- Dr. Doug Holtz-Eakin alone made the point that as long as federal spending was too high — well above historic norms already, with the explosion in entitlement spending still before us — and until it is addressed, tax policy is going to be an exercise in second-best options.
In one “laugh out loud” moment, Professor Len Burman pointed out that higher tax rates may increase entrepreneurship because business owners have access to more deductions. In other words, let’s raise taxes because that will encourage taxpayers to come up with novel ways to avoid paying them? Being entrepreneurial in your tax avoidance is not the sort of entrepreneurship we’re looking for here.
Perhaps the best point of the hearing was made by S-CORP ally Dr. Holtz-Eakin, who, in a back-and-forth with Chairman Baucus, made the case for flow-through taxation as cogently as anybody to date. Boiled down, his point is that because individuals pay all business taxes anyway, it makes good policy sense to tax business income at the individual rates directly.
So what to conclude? The list of witnesses and tone of the majority–especially the Chairman’s–suggest this hearing was designed to lay the policy predicate for higher rates next year. What’s unclear is exactly which taxes the Committee plans to raise. Despite what you might read, most of the Bush tax cuts enacted in 2001 and 2003 went to middle- and low-income Americans, not the rich. So the pending tax hike is going to impact regular families in a very real and harmful way. With just 30 days of legislative session left before the elections, even a well intentioned effort to extend those tax policies may fall short.
Perhaps more importantly, the hearing demonstrated the lack of a plan for what happens beyond 2010. Even if Congress extends some or all of the 2001 and 2003 tax cuts, something more comprehensive is needed if the United States is not to follow Greece down the path towards the third world. Senators Ron Wyden (D-OR) and Judd Gregg (R-NH) have introduced what they describe as a budget neutral tax reform plan. In the absence of any other ideas, it might be worth a look to see what they propose.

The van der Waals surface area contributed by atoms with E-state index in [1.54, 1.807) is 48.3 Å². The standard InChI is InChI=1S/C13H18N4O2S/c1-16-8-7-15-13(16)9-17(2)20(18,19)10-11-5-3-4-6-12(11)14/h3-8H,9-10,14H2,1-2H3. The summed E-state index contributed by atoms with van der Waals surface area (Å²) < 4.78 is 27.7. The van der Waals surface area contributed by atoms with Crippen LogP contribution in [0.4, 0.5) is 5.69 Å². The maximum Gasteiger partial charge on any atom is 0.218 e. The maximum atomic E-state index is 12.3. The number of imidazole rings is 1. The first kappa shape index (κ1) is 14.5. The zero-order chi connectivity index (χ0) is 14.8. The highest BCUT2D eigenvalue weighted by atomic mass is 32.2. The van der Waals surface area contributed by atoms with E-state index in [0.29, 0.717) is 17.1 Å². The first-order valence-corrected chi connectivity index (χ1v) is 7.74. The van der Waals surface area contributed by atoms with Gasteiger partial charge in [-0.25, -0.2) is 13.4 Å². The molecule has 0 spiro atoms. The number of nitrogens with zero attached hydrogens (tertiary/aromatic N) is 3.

Estate Tax Fix Introduced in Senate
In more tax news, Senators Jon Kyl (R-AZ) and Blanche Lincoln (D-AR) yesterday evening introduced an amendment to make permanent changes to the estate tax. As the entire tax world knows, the estate tax is taking a one-year hiatus in 2010 before returning in 2011 with a top rate of 55 percent and an exclusion of $1 million.
This dramatic shift, from a regime that applies a capital gains tax on inherited assets when they are sold to a very high 55 percent rate imposed at the death of the estate’s principal is possibly the largest marginal rate hike in history and is giving estates and estate planners alike a very real case of whiplash. Nobody predicted we would be in this situation a year ago, and the uncertainty is having a very real impact on how folks are behaving.
The Lincoln-Kyl proposal is designed to mitigate this harm and uncertainty by making permanent a middle ground on taxing estates. Key provisions in the bill include:
- Reducing the top estate tax rate to 35 percent;
- Increasing the exclusion from $1 million to $3.5 million; and
- Allowing the estates of deceased taxpayers to choose between no estate tax and limited “carryover basis” or the provisions included in this plan for 2010.
Missing from the proposal are any revenue increases or spending cuts to offset the revenue loss of the lower rates and higher exclusion. The selective pay-go rules adopted by Congress earlier this year allowed Congress to extend 2009 estate tax rules without offsets, but any reduction in the estate tax beyond that would have to be offset or face a 60 vote Budget Act point of order. Filling this revenue hole, which has been estimated in the $50-$75 billion range over ten years, has been a significant challenge for the Lincoln-Kyl team, and it appears it still is unresolved.
While the Lincoln-Kyl proposal is targeted at the pending small business bill, it is unclear whether they will get a clean vote on the issue. Majority Leader Reid has filled the so-called amendment tree and is taking other steps necessary to limiting changes to the underlying bill. Regardless, the introduction of this legislation is the first substantive effort in the Senate to enact a permanent estate tax fix, which is progress. The question now is whether there’s enough time in the legislative calendar for this debate to play out. Stay tuned.